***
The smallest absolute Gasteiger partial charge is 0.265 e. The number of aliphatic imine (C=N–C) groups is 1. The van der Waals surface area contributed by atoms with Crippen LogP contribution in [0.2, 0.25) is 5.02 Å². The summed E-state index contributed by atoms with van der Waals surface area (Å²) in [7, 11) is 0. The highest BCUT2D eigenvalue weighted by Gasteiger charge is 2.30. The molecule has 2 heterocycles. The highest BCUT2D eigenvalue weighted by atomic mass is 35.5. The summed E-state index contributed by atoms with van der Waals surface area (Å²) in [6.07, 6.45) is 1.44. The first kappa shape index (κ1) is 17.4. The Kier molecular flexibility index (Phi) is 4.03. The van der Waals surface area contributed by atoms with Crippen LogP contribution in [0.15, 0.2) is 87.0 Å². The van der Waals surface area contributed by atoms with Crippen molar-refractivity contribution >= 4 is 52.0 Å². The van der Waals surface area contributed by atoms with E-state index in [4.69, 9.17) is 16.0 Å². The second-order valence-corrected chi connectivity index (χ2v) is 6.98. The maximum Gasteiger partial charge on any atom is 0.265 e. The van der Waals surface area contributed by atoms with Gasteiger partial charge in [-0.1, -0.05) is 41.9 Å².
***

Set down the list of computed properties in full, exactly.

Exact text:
The smallest absolute Gasteiger partial charge is 0.265 e. The number of aliphatic imine (C=N–C) groups is 1. The van der Waals surface area contributed by atoms with Crippen LogP contribution in [0.2, 0.25) is 5.02 Å². The summed E-state index contributed by atoms with van der Waals surface area (Å²) in [7, 11) is 0. The highest BCUT2D eigenvalue weighted by Gasteiger charge is 2.30. The molecule has 2 heterocycles. The highest BCUT2D eigenvalue weighted by atomic mass is 35.5. The summed E-state index contributed by atoms with van der Waals surface area (Å²) in [6.07, 6.45) is 1.44. The first kappa shape index (κ1) is 17.4. The Kier molecular flexibility index (Phi) is 4.03. The van der Waals surface area contributed by atoms with Crippen LogP contribution in [0.15, 0.2) is 87.0 Å². The van der Waals surface area contributed by atoms with Crippen molar-refractivity contribution >= 4 is 52.0 Å². The van der Waals surface area contributed by atoms with E-state index in [4.69, 9.17) is 16.0 Å². The second-order valence-corrected chi connectivity index (χ2v) is 6.98. The maximum Gasteiger partial charge on any atom is 0.265 e. The van der Waals surface area contributed by atoms with Gasteiger partial charge in [-0.1, -0.05) is 41.9 Å².